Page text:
Riley attends St. Ann Parish, known locally as an island of dissent in a sea of faithfulness. According the Post, “St. Ann’s is considered a community that deliberately doesn’t focus on such hot-button issues as abortion and same-sex relationships.”

From this, you would think one could hardly attend Mass in an Arlington-are Catholic church without being assaulted by the constant, even daily sermons on abortion and homosexuality. In fact, most Arlingtonians have likely never heard a sermon on homosexuality, only occasionally about abortion, and never ever even a single time about contraception.

Rosemarie Zagarri, a history professor at George Mason University, goes one further and calls St. Ann an “oasis of humanity.” The implications of this statement are simply breathtaking: Catholicism, inhumane; dissenters, humane.

Outside the parish school at St. Agnes Church in Arlington is a car with a Human Rights Campaign bumper sticker, that yellow arithmetic equal sign that shows among other things that the occupant does not agree with the teachings of the Church on human sexuality. The car belongs to a teacher at the school.

The Profession of Faith puts him in a bind. Maybe, though, just maybe it offers him a chance to reflect on the faith. It is at least remotely possible he has never looked deeply and prayerfully into the reasons for Magisterial teachings on homosexuality.

The bishops aren’t only looking for sound teaching in their schools. They are also looking to draw back those who have fallen away from the Church, even those Catholic teachers who may have fallen away from Catholic belief. The Profession is an invitation for the dissenters to reflect and also a promise to parents that their children will learn the faith and not something else.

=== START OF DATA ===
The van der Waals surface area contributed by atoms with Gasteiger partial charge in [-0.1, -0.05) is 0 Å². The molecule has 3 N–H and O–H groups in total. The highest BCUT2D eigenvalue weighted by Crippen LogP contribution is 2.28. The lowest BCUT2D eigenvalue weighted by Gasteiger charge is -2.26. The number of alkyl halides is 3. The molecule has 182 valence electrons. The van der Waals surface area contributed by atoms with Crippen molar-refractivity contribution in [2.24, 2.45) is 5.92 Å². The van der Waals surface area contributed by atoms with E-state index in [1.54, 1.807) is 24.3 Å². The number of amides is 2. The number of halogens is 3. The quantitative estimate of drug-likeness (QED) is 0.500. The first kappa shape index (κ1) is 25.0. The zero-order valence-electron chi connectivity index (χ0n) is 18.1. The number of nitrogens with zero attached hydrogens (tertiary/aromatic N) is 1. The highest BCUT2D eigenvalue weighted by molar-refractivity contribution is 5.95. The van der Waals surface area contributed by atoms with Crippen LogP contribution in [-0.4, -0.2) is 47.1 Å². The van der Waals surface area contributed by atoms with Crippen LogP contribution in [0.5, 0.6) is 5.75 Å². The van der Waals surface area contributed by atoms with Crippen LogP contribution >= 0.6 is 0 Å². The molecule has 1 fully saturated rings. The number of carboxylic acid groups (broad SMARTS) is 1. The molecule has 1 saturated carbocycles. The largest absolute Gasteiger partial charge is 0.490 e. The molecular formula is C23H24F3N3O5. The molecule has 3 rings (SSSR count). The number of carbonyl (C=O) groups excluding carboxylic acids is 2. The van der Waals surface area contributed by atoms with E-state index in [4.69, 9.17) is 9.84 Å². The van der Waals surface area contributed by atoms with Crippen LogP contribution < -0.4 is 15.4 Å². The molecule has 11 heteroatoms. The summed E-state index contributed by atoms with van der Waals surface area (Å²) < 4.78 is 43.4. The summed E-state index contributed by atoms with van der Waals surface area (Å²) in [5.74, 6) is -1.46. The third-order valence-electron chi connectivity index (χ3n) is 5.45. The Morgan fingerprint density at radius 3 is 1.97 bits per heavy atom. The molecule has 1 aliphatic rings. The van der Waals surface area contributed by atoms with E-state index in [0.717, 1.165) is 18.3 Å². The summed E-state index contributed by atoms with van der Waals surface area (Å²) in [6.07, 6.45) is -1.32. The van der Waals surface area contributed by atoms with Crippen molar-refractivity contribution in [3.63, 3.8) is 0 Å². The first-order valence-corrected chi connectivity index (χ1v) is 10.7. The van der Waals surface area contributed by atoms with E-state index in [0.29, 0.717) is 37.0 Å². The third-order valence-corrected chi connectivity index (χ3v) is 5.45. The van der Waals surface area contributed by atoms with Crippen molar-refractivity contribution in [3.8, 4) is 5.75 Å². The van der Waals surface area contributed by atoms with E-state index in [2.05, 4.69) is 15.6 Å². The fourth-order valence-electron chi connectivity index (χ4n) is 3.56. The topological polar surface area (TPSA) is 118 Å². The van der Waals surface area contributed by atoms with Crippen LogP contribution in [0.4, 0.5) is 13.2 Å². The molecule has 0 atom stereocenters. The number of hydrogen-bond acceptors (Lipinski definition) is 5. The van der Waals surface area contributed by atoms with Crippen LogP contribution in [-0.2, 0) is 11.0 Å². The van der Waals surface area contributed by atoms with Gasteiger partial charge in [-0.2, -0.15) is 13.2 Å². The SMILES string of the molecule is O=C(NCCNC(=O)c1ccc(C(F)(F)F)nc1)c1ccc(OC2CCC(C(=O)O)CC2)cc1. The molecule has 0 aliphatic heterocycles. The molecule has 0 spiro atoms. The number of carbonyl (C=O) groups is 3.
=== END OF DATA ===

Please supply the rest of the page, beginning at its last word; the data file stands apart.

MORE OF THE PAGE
But doesn’t this make the bishops like Nazis? The Post’s Michelle Boorstein, who seems to occupy the anti-Catholic desk, discovered that the Reverend Ronald Nuzzi, who heads the leadership program for Catholic educators at the University of Notre Dame, keeps a photo on his desk that purports to show German bishops giving the Nazi salute. Nuzzi says, “I keep it there to remind people who say to do everything the church says, that their wisdom has limitations, too.”

I am pretty sure that Bishop Loverde and other bishops asking for Professions of Faith are not Nazis (and that most German bishops knew the Nazis were very bad news).

I am reasonably certain what they are asking teachers to do is nothing similar to saluting Adolf Hitler. They are not asking anyone to leave the Church. They are not asking anyone to stop teaching. They are simply asking Catholic teachers to be Catholic.

For some Catholics, that seems to be too much to ask.

 
Austin Ruse is the President of the New York and Washington, D.C.-based Catholic Family & Human Rights Institute (C-FAM), a research institute that focuses exclusively on international social policy. The opinions expressed here are Mr. Ruse’s alone and do not necessarily reflect the policies or positions of C-FAM.
 
 
The Catholic Thing is a forum for intelligent Catholic commentary. Opinions expressed by writers are solely their own.